Football fans have been known to go off the deep end, but coin collectors usually aren’t too far behind them.

How do you connect the Super Bowl of Jan. 30 to coin collecting? Actually, it’s very simple since there was a coin toss involved at the beginning of the game to determine who gets the ball first and who defends what end of the field.

This isn’t sandlot football, where the referee digs into his pocket and picks a coin at random to use to make the call. The pre-game coin toss at the 2000 Super Bowl features the seven members of the Professional Football Hall of Fame who participated in the fourth Super Bowl 30 years ago between Minnesota and Kansas City, and who also participated in this one by witnessing the coin toss. Incidentally, Kansas City won that game 23-7. Now both teams are winners by having some of their former members honored on this piece.

Kansas City Chiefs founder Lamar Hunt, linebackers Bobby Bell and Willie Lanier, and kicker Jan Stenerud were joined by former foes Minnesota Vikings former coach Bud Grant, defensive end Alan Page and safety Paul Krause at the coin toss.

The whole thing sounds simple enough, doesn’t it? Well, according to an Associated Press quote regarding the tradition, Grant said, “We’re going to practice this coin toss over and over to make sure there are no slip ups. We’re each going to carry our own coin so we don’t wind up like that referee in the commercial.”

The referee to whom Grant was referring is an actor in a Southwest Airlines commercial whom misplaces his toss coin and has to scramble to find another. I wonder how many times in real life that has happened?

If coin collectors had anything to be disappointed about in the Jan. 30 Super Bowl game, it was that the cameras following the coin toss didn’t give a clear view of the coin being flipped. Unfortunately, nothing was immediately available regarding the metal composition of the coin or where it was struck.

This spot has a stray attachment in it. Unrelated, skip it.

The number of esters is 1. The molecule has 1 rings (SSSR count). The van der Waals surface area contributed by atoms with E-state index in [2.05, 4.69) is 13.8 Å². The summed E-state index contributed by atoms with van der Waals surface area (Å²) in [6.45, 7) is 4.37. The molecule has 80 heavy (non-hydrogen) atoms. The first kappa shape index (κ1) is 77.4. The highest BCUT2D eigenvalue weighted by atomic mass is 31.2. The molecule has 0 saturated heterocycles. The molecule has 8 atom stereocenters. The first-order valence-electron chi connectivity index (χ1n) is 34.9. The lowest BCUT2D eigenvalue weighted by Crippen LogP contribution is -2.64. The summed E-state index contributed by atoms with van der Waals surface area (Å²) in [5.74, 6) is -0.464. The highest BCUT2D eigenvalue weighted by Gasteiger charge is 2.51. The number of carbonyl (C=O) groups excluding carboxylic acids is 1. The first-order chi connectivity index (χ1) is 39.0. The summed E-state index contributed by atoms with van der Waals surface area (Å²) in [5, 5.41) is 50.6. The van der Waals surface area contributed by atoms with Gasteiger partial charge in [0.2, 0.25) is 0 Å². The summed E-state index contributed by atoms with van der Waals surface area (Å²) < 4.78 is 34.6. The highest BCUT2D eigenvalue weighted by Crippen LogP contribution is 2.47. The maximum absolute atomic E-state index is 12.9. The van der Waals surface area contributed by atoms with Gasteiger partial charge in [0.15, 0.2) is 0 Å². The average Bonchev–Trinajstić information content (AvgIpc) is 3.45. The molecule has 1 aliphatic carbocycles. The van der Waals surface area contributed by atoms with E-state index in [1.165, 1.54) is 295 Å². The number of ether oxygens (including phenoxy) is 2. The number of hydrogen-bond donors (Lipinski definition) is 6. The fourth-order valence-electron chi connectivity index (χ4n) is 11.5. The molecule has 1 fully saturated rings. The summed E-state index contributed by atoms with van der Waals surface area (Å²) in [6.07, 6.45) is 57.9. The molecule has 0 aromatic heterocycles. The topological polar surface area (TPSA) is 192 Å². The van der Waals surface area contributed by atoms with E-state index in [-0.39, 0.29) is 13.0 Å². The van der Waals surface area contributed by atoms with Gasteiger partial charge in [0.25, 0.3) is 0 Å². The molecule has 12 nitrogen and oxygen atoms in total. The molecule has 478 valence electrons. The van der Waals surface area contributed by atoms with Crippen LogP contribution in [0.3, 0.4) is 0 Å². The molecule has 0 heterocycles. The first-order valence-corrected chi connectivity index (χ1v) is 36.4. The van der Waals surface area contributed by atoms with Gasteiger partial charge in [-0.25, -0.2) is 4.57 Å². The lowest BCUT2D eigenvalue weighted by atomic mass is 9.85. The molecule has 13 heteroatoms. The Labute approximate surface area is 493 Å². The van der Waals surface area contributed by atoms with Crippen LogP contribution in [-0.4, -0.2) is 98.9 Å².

Traditionally the so-called Super Bowl coin is actually a specially-struck medal which is later awarded to someone involved in the coin toss. Since it is a medal, the referee typically identifies the “heads” or obverse and “tails” or reverse to those observing the toss before the toss actually occurs. There are enough disputes regarding plays during the game. They certainly don’t need someone arguing over which side was heads.

Since a good view of the “coin” was not available on the screen it will be up to the sleuthing of collectors to find out what it looks like and then see if copies of it will become available as game souvenirs. No press releases seen in time for this article indicated any copies would be sold to the public. This doesn’t mean the “coins” won’t be available. There is always someone out there looking to make a quick buck off a sporting event.

In a collector’s world, where we are bombarded by commemorative coins marking the Olympics, soccer and many other sports involving balls, barbells, discuss and just about anything else under the sun, it shouldn’t come as a surprise if we now are offered “limited edition” Super Bowl coins or medals.

It’s actually a wonder Congress didn’t try to get into the act and order the Mint to strike a Super Bowl commemorative coin!

Here's what it actually looks like
Here's what it actually looks like

Richard Giedroyc is a numismatic writer, researcher, auction cataloger and coin dealer. He has been in the hobby and business most of his life, now having more than three decades’ experience in this fascinating hobby field. During this time Giedroyc has been the owner of Paris Bergman Galleries, owner of Classical Coin Newsletter, international editor of Coin World and owner of Giedroyc-Anderson Interesting World Coins. He is currently a numismatic consultant. He has written more than 2,000 byline numismatic stories and contributed to several coin catalogs.